THE LONG WAY HOME

Ten years ago, I spent two days convoying from Camp Victory in Baghdad, Iraq to Camp Doha, Kuwait.  According to Google, its approximately 418 miles.  By FAR the longest drive I took either year I was deployed.  I had been lucky enough to fly from Kuwait to Baghdad in June 2003, rather than convoying into Iraq like so many of the troops.

I rode in a freight liner truck, which was a manual, and we didn’t have a trailer on the back.  This convoy was a test-run for redeploying the brigade. Those of us leaving, were the ones who were too close to our 365 day mark, and we had to leave theater by 31 January.  If I recall correctly, I think the Army would have had to significantly increase our pay everyday for every day past 365 that we were in theater.

truck_driver

Let me translate for you what this means in my life…

  • Our unit had no idea what they were doing and pretended to conduct training on a sand table (map in the sand) the day before the convoy.  This equates to a map we’re not taking with us and are hoping we’ll never need to remember.
  • I was unable to drive the vehicle because it was manual – if anything should have happened to my driver, it would have gotten interesting very quickly.
  • Not having a trailer on the back of the freight liner meant the ride was extremely bumpy, on the unpaved roads.
  • The Mark 19 mounted to the turret of the truck a few vehicles in front of us, was missing a firing pin (a key element to make it fire), so it was literally only a deterrent for show (as was the poor gunner).  The MP (military police officer) up in the turret, only had a 9mm pistol if he needed to fire a weapon.

I of course went to the PX and bought loads of snacks and drinks, because what would any road trip be without lots of fat kid snacks?  Armed with (at least) two enormous bottles of San Benedetto peach sweet tea (at least room temperature if not warmer… yum), loads of gummy candies, and who knows what else… we loaded up into the vehicles with little to no idea where we were going (other than following the leader), or what to expect.

Numerous things went wrong on this convoy…

  • The soft cover HMMWV (humvee) in front of my truck had unzipped the windows because none of the vehicles had air conditioning.  The box of computer manuals and notes started flying out of the backseat window.  They stopped and a girl started chasing after the pages into the desert.  She could have stepped on an IED or anything else, chasing after these pages.  Luckily, nothing happened to her, but it was a bit ridiculous to worry about them as they scattered.
  • At some point, we also had a possible IED threat along our route and we all had to dismount (get out) and pull security, while it was investigated.  Weirdly it was among the less memorable events of the trip.  I do remember the crowd that gathered while we pulled security outside the vehicles.  I remember wishing I could use a bathroom (a very common theme throughout the trip for me).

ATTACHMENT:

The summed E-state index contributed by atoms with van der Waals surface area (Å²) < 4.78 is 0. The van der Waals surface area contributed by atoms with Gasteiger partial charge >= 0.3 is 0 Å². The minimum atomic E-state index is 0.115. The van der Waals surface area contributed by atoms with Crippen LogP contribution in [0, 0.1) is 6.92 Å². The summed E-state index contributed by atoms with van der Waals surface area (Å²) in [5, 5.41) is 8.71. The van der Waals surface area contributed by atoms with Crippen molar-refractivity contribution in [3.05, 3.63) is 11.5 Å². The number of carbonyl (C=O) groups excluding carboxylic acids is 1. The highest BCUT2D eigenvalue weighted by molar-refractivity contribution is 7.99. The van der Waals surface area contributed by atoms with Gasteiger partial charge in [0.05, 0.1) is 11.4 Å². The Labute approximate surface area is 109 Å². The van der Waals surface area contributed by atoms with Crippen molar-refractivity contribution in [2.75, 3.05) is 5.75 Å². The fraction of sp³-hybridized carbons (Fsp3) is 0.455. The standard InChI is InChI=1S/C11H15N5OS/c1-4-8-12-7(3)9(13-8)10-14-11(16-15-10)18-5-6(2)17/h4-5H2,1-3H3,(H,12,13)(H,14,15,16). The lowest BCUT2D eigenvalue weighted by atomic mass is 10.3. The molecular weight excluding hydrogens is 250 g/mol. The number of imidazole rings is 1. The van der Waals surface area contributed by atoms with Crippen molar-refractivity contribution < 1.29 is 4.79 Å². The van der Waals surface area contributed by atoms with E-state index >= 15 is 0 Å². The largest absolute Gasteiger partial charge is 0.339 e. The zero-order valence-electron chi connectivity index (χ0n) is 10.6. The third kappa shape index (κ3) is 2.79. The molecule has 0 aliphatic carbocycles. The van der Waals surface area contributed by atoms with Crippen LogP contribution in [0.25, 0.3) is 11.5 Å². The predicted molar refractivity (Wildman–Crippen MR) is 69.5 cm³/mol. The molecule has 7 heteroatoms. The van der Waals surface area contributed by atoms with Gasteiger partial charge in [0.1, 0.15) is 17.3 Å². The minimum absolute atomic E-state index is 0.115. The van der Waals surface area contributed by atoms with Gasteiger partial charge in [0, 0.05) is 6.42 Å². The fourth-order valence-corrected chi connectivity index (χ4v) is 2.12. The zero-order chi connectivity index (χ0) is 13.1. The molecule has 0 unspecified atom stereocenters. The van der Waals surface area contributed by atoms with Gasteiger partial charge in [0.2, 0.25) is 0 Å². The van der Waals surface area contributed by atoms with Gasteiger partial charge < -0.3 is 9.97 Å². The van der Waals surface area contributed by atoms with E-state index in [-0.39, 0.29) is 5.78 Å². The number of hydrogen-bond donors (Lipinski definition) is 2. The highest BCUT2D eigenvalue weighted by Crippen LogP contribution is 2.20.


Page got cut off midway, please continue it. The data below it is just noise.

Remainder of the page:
• We lost radio contact with our convoy commander, who as the MP vehicle told us was letting us know we the convoy was leaving us behind and the MPs would stay with us.  We were going to tow a supply truck driven by TCNs (third country nationals).  No one asked if we had a tow bar – which of course we did not.  When we made our way to the supply truck, which was farther ahead of us, it was like a scene out of Star Wars with the sand people surrounding the truck.  The bedouins were attempting to steal parts off of the broken down truck when the MPs let off smoke grenades to scare them back into the desert.
  • At that same time, I had drunk (what seemed like) gallons of sweet tea and was hoping to pee somewhere… anywhere.  No that’s not true, I was hoping for a magical clean bathroom or even a Porta John to suddenly appear like a mirage in the desert.  Unlike my driver who just stood on the step every time we stopped for a minute and shouted we had a radiator leak like it was hilarious, while I was nearly crying I had to go so badly.  I tried to block myself behind the tire of our truck while the MPs, the driver were discussing hooking up the supply truck behind us…. and just at that moment, the MPs let off the smoke grenades.  Congrats… I would not go to the bathroom until our overnight stop HOURS and HOURS later.  And also, I’ve never had sweet tea since.

There was grid lock leaving the small camp in the morning, which I’m sure is hard to imagine, but true.  The second day was a little less memorable and much calmer as about half of it was spent driving through Kuwait.

Here are a few pictures from my trip.  Please excuse some of the dirt and blur as I was in a moving vehicle.

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